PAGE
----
Saturday, February 09, 2008

London ready to invest in bicycling

The British capital sees a future in two-wheelers.
We want nothing short of a cycling transformation in London," said the mayor, Ken Livingstone. "We are announcing the biggest investment in cycling in London's history, which will mean that thousands more Londoners can cycle in confidence, on routes that take them quickly and safely to where they want to go."

The cycle scheme is one of several environmental announcements expected in the capital over the coming weeks, including a decision on plans for a £25-a-day congestion charge on the highest-polluting vehicles and a proposal to re-fit 900 civic buildings across the capital to make them more energy-efficient.

The superhighways will link popular residential areas such as Hackney, Clapham and Kilburn to the city centre. The routes are based on a 12-month study of the most popular roads already used by cyclists and will have continuous, wide cycle lanes, dedicated junctions and clear signs.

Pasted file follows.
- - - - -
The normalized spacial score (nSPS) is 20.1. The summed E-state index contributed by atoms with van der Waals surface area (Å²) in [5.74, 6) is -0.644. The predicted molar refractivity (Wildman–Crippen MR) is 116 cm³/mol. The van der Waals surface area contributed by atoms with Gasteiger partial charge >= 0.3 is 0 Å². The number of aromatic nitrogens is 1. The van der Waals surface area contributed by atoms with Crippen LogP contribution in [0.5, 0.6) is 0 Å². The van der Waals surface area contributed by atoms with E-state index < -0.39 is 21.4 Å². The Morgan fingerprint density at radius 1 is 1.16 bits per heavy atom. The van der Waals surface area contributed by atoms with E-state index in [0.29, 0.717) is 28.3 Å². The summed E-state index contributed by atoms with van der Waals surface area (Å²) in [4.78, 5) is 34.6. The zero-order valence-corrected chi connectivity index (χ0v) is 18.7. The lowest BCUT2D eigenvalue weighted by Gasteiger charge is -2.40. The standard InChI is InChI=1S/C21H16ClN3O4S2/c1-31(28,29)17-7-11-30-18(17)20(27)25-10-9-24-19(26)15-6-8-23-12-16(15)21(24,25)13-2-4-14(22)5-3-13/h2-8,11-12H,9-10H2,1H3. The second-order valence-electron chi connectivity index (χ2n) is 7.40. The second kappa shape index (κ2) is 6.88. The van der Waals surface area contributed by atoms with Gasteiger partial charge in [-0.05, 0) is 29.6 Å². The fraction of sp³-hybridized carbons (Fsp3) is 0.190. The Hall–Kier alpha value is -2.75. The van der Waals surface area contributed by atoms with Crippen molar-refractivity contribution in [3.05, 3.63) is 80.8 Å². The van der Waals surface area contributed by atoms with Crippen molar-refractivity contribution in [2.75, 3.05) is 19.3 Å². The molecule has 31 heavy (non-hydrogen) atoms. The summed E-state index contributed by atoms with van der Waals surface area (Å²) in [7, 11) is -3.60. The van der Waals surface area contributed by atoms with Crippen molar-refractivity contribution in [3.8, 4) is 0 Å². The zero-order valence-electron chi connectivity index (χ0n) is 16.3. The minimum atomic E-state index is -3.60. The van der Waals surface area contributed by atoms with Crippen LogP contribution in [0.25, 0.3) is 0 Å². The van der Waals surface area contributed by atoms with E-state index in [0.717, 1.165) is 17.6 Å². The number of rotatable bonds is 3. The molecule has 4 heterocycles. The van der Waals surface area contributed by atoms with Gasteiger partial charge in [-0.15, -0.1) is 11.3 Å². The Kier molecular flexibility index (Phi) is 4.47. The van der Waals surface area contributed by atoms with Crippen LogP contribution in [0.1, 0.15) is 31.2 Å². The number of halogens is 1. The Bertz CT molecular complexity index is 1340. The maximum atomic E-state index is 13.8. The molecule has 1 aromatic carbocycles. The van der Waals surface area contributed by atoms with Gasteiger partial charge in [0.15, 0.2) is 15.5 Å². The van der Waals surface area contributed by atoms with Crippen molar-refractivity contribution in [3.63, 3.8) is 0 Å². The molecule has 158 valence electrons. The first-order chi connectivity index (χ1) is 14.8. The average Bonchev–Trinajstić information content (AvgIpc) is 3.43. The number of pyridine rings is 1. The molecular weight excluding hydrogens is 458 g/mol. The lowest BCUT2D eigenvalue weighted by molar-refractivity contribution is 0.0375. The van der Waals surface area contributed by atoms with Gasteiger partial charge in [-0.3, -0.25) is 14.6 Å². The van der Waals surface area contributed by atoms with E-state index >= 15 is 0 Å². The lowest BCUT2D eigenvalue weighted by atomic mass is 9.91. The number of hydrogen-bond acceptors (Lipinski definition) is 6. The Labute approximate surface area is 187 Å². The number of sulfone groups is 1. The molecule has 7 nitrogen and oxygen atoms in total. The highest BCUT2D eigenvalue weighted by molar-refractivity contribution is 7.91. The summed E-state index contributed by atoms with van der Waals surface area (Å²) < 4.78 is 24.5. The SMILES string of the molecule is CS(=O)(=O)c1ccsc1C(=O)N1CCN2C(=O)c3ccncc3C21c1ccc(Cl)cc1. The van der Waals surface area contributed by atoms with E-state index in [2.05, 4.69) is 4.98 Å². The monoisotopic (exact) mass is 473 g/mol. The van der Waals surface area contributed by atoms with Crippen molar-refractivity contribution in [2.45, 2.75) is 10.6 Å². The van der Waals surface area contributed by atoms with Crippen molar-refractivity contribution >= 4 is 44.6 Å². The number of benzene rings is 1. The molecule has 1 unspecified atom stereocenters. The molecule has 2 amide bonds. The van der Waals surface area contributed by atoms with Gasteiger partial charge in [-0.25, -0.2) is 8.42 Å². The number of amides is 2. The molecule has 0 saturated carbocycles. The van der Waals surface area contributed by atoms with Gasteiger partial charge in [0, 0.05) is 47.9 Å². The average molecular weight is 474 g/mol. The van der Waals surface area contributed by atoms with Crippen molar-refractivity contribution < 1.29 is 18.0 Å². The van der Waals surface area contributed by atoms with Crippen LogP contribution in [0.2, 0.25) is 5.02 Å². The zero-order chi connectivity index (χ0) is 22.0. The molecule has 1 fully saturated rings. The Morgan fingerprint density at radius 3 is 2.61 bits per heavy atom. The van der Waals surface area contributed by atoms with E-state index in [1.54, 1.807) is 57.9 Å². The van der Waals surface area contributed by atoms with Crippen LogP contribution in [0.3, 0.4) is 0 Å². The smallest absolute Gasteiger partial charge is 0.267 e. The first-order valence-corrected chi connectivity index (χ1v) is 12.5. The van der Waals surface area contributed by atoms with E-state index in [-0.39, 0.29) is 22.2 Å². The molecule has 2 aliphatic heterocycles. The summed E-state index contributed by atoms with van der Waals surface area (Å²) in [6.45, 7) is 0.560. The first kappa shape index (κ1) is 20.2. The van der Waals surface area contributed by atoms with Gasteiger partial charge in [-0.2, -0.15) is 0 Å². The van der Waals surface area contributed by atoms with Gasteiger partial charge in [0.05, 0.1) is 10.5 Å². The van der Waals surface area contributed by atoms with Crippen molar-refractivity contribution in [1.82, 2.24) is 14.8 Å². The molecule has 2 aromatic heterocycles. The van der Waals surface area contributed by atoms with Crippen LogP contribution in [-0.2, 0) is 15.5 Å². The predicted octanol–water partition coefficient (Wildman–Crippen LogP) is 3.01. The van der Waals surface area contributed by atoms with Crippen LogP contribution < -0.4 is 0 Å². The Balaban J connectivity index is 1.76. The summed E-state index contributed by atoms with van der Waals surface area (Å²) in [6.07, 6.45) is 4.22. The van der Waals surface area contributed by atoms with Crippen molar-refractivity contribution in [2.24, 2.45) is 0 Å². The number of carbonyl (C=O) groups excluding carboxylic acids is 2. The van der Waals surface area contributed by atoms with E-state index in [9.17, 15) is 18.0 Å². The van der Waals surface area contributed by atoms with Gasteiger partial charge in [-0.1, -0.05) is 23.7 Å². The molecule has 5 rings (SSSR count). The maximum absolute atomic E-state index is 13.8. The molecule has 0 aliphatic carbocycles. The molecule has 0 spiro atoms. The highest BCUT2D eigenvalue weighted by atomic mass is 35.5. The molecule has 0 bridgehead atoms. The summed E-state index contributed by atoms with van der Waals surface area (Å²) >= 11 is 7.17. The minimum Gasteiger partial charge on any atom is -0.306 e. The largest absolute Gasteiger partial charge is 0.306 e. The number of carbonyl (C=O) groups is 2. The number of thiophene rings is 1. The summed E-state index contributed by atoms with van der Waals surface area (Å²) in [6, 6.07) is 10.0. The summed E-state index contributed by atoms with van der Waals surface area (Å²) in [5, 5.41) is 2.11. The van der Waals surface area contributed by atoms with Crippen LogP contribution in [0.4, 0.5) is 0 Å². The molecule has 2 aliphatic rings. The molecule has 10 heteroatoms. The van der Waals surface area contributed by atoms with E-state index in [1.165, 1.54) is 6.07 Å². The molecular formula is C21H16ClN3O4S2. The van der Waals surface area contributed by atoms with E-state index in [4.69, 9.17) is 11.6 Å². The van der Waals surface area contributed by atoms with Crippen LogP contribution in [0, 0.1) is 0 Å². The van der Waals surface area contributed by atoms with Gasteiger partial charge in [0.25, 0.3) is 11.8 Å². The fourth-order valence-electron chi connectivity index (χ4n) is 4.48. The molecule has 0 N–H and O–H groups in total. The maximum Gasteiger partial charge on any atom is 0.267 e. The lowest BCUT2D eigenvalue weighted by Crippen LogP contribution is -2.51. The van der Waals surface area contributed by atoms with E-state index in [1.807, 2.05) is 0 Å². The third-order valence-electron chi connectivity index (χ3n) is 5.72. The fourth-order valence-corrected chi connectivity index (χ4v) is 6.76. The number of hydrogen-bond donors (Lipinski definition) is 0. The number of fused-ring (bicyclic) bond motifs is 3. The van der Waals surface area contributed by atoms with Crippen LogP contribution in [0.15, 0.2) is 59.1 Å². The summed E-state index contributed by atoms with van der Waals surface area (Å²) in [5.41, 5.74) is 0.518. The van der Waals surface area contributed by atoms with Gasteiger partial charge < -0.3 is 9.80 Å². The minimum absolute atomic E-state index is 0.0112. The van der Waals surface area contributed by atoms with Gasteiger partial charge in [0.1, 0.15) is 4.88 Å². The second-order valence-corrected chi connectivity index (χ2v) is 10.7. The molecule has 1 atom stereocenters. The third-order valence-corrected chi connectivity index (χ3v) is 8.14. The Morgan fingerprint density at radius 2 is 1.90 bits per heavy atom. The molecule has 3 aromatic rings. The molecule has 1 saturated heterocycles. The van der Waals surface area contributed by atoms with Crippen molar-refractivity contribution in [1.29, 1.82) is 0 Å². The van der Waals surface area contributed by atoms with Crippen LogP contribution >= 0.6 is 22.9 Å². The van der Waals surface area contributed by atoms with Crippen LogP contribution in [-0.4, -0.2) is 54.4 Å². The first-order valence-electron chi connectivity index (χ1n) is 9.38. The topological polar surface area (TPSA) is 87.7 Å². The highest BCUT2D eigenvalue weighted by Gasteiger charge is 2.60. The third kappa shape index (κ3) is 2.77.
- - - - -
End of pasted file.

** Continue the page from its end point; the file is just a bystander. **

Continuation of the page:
Planners hope the changes will encourage a "critical mass" of cyclists to use the routes, creating a safe and accessible environment as well as cutting congestion and pollution across London. "We are aiming to make cycling part of public transport and if we can get even 5% of people out of their cars, off the tubes and buses and on to bikes it will mean 1.7m cycle trips in London every day," said Mark Watts, transport adviser to the mayor.
Read more, including the city's plans for a bike-sharing system like the one that's pleasing Parisians every day, in The Guardian.

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